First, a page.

When it comes to effective strategies for reducing their home electric bills, most consumers are in the dark an unwelcome position with rising energy prices.
Monthly electric bills typically indicate only the amount owed and number of kilowatt hours used, neither of which provides consumers with guidance on effective cost-reduction strategies. In addition, meters are not always read monthly, so that consumers can go 60 days before learning an air conditioner has inexplicably become an energy hog.
Another complication is that many utility bills are calculated by averaging the cost of generation over all hours in a day and over many days. Because the price is averaged, consumers cant tell which of their actions or appliances may have influenced their electric bills. Although residential customers in total account for more meters than their commercial and industrial counterparts, they use less energy per customer. That may be why utilities energy-monitoring programs developed to help big users control costs and improve operating efficiencies rarely have trickled down to residential consumers.
But faced with soaring and volatile fuel prices, consumers need immediate and detailed information about their energy use so they can determine how to manage their consumption. The goal of providing that information to consumers ought to be an integral part of any national or state energy policy as well.
On the surface, utility companies offer dozens of tips to reduce use on Web sites and in inserts with monthly bills. Turn off lights when leaving a room, remove all meal ingredients from the refrigerator at one time and use cold water for washing-machine rinse cycles frequently show up as ways of controlling energy costs.
Many utilities, as well as the U.S. Department of Energy, also provide online tools so that consumers can estimate the cost of operating everything from appliances to electronics or the savings from switching to compact fluorescent bulbs.
But because these reduction strategies are not tailored to individual situations, consumers can only guess at the dollars-and-cents impact of lowering the temperature on their water heaters or raising the thermostat on their central air systems. Guesswork also is involved in figuring out whether it makes sense to upgrade the refrigerator or replace an equally old electric range.
Recent studies and pilot projects show that like commercial and industrial customers, residential consumers who are given detailed, real-time information on their consumption will reduce their overall use by as much as 10 to 15 percent. Reductions during peak demand those times when electricity use is highest are even more dramatic. In a pilot project by New Jersey utility, Public Service Electric and Gas Co., consumers who knew the real-time price of electricity slashed their consumption by 47 percent during peak periods.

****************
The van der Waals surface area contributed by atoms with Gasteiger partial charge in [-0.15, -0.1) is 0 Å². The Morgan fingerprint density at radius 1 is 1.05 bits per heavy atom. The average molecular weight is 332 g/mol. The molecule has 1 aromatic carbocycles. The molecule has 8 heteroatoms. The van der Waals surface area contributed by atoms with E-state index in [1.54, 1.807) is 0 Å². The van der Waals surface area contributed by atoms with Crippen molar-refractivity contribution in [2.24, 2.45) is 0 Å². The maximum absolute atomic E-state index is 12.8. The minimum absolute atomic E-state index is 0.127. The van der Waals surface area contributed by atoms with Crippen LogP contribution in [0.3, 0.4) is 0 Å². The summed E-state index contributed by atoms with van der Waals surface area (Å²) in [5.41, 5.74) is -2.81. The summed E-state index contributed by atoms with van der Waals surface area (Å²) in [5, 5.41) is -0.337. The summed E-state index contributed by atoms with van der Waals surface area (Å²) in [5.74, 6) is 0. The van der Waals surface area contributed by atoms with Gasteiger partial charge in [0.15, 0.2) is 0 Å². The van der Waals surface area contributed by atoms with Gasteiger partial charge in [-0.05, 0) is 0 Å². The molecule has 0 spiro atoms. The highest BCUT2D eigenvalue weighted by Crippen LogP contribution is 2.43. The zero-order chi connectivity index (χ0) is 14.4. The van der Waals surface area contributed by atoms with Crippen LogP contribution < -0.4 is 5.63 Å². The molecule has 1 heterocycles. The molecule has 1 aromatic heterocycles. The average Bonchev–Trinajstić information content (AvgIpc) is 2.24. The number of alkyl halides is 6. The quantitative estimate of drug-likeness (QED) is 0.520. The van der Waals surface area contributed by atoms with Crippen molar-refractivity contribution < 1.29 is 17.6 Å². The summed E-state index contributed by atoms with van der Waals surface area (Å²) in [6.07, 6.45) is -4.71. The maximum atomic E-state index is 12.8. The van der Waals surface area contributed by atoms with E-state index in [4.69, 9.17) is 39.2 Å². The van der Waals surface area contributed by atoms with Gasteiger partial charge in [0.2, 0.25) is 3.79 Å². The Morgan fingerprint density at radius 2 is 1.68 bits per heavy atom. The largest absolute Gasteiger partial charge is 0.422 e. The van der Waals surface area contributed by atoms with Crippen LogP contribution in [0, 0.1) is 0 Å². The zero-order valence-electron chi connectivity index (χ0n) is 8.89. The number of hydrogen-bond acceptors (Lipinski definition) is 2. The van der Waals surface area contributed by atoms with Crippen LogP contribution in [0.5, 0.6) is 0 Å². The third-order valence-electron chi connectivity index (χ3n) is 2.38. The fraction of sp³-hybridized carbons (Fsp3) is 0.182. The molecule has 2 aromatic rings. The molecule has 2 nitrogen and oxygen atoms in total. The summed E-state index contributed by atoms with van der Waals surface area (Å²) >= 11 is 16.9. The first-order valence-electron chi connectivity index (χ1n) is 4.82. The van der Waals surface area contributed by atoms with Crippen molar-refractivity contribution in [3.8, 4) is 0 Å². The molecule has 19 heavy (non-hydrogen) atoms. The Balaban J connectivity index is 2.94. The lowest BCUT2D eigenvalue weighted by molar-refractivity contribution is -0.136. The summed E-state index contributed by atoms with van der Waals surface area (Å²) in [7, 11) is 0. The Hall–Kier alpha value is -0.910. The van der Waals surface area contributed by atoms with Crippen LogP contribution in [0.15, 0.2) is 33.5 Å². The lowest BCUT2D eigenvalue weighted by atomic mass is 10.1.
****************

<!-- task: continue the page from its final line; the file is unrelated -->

Smart meters that enable customers to control their appliances from pool pumps to air conditioners are one means of helping consumers make real-time decisions in their homes or remotely about managing use. Armed with this information provided on in-home devices and over the Internet, consumers in deregulated states where the price of electricity is set by the market can choose to maintain their normal consumption patterns or opt to wash clothes or dishes at the time when the per-kilowatt-hour price is the lowest.
But even residential customers in regulated states can use these meters to see how lowering the heat or turning off a room air conditioner can dramatically reduce electric consumption.
Interest in advanced metering technology is growing with pilot projects for residential customers planned or underway in Baltimore, Houston, Dallas and Washington, D.C. California has the most ambitious project with a statewide mandate for new meters to be completed by 2011.
Other utilities and states need to follow suit as the benefits of better energy management extend beyond lower bills for consumers. The more residential customers who cut use, the less strain on the nations aging electric distribution grid. Few brownouts and blackouts would occur. Reducing demand by individuals could even reduce the need to construct new generation plants, the costs of which will be passed on through monthly bills.
None of those can occur if residential consumers do not have access to more information about their electric use. Only when we understand the dollars-and-cents effects of our patterns of electricity consumption will we see the light and begin to use energy more wisely.
Amy Glasmeier is professor of economic geography at Penn State and director of the Center for Policy Research on Energy, Environment and Community Well-being. The opinion of the columnist does not necessarily reflect the viewpoint of the university.